Over the past few years I have been working on ideas of hybridity and resistance. I have to admit to having only the scantest knowledge of the works of Bourdieu, Foucault, Spivak and de Certeau. Frankly, although their ideas are important, I find their word very difficult to read. Usually whenever I give a conference or workshop paper, my fellow panellists or audience members mention these authors. I used to feel like a fraud, hoping that they wouldn’t uncover the fact that my knowledge of these people was paper thin. But now I’m happy to be a fraud. You see, I have got myself to similar intellectual positions as Bourdieu, Foucault, Spivak and de Certeau by observing my daily life, and my very broad reading. I hasten to add that I am in no way comparing the sophistication of my thinking to the likes of Foucault! I’m still messing about with Play Dough while they were building grand temples. I’m merely reflecting that I have been able to work out that the meanings of words matter, that politics is everywhere, and that power is often hidden and takes multiple forms without wading through their work in great detail. I have read a little of it, appreciated it, but have not done the cultish thing of reading everything and obsessively citing them.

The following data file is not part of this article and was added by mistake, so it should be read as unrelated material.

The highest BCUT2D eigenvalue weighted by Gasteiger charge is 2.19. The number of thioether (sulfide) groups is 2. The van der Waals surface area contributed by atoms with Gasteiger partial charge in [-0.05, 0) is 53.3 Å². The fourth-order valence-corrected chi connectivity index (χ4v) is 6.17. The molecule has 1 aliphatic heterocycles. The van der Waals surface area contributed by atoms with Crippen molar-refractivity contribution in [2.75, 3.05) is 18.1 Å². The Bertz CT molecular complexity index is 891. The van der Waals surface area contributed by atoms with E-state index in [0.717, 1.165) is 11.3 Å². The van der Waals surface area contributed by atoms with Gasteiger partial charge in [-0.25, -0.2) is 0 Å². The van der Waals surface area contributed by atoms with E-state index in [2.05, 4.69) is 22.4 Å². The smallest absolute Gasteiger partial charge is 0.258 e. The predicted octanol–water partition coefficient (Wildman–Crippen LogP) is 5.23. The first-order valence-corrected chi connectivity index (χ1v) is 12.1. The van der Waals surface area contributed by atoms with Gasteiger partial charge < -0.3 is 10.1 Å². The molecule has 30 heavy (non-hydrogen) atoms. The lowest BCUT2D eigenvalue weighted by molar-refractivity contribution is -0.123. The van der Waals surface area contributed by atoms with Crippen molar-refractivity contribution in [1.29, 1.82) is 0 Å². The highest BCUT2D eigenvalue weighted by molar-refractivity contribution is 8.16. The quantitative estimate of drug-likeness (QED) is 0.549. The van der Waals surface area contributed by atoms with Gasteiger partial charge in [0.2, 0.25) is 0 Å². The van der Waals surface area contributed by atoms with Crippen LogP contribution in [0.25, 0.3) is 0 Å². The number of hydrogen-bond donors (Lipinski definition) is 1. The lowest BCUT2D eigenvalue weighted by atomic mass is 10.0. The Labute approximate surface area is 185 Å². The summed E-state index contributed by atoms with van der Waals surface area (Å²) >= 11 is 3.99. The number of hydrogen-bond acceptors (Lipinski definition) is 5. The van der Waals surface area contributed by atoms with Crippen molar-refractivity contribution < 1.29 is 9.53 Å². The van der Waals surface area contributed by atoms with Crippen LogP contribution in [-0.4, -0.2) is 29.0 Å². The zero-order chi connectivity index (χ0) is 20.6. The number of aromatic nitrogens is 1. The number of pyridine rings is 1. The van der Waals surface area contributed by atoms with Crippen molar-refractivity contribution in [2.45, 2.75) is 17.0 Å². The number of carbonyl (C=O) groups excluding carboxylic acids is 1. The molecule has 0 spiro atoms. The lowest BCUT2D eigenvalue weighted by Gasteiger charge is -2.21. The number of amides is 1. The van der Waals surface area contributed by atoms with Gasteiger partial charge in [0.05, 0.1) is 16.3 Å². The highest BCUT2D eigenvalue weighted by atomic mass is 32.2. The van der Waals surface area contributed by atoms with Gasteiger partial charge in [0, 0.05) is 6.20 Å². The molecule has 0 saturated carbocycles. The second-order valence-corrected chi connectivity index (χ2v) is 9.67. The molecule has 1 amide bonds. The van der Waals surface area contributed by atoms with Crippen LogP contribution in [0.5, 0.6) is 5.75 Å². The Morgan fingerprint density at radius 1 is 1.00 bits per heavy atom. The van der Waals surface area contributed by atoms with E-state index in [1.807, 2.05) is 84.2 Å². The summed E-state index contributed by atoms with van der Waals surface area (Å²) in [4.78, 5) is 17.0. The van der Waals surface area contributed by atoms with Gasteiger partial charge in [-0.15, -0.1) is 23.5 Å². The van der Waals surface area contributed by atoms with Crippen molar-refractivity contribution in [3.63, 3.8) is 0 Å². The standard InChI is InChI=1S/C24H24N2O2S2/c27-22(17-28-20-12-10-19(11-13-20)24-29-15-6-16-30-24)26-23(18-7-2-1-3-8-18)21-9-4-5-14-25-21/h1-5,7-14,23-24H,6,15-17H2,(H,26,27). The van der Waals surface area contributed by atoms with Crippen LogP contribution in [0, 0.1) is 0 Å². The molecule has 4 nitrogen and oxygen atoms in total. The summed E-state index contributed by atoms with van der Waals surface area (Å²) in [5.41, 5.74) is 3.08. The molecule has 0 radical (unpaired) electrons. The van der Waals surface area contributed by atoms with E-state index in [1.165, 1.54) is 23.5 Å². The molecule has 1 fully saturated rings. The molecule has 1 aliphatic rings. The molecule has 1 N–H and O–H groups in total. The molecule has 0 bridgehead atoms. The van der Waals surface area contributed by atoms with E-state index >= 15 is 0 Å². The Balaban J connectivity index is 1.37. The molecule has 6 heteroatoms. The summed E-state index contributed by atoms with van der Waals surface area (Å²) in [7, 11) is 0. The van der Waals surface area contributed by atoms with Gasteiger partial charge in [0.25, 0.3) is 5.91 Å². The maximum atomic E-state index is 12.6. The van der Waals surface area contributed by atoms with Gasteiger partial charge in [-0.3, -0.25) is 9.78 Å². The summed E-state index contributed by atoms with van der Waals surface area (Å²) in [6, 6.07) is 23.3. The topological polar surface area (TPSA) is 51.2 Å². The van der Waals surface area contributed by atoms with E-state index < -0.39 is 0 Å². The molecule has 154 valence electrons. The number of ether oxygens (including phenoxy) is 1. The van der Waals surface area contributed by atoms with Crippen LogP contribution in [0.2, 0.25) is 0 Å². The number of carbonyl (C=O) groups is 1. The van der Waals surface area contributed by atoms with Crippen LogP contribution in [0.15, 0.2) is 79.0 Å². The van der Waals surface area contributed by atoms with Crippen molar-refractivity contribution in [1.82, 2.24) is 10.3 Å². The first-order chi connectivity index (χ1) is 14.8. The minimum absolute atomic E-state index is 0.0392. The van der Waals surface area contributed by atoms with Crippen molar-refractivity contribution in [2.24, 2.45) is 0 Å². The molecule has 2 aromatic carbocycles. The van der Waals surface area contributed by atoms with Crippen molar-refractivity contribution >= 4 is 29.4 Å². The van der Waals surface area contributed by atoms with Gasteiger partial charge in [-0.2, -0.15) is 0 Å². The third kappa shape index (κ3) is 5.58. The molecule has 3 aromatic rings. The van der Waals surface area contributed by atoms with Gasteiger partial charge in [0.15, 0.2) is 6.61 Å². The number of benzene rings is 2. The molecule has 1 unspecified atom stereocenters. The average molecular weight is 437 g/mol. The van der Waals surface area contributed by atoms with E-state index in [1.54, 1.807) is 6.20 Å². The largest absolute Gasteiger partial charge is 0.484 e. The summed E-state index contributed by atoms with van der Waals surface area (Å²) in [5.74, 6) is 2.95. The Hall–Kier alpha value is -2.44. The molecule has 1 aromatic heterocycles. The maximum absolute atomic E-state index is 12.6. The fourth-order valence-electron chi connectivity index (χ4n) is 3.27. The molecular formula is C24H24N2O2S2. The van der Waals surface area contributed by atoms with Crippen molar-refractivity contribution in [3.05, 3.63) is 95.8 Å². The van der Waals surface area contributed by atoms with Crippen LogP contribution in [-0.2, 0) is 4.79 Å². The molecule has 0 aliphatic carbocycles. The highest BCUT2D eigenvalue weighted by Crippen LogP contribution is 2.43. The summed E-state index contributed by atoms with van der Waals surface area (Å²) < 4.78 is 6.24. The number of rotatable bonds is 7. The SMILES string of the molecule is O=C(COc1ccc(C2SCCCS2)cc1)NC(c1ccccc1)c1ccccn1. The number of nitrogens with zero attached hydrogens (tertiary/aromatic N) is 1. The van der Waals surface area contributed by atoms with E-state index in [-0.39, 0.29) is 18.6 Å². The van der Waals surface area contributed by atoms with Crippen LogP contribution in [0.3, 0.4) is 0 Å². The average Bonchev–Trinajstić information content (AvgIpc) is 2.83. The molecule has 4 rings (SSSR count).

Perhaps we need to be less referential (and indeed reverential) to ‘the greats’. Obviously we need to be scholarly and cite people when we use their work. But do we have to all cite the same stuff? Where is the law (and it is followed so religiously that I’m beginning to think it is a law) that says we have to cite Nye, Morgenthau, Kaplan, Keohane etc. I’m sure they are/were extraordinarily nice people and excellent teachers and mentors. But I just find it this followership creepy. Are we doing enough in this ‘discipline’ to encourage independent thinking, critique, innovation, the breaking of traditions and boundaries? Of course not. Because that would threaten the fiction that there is such a thing as International Relations.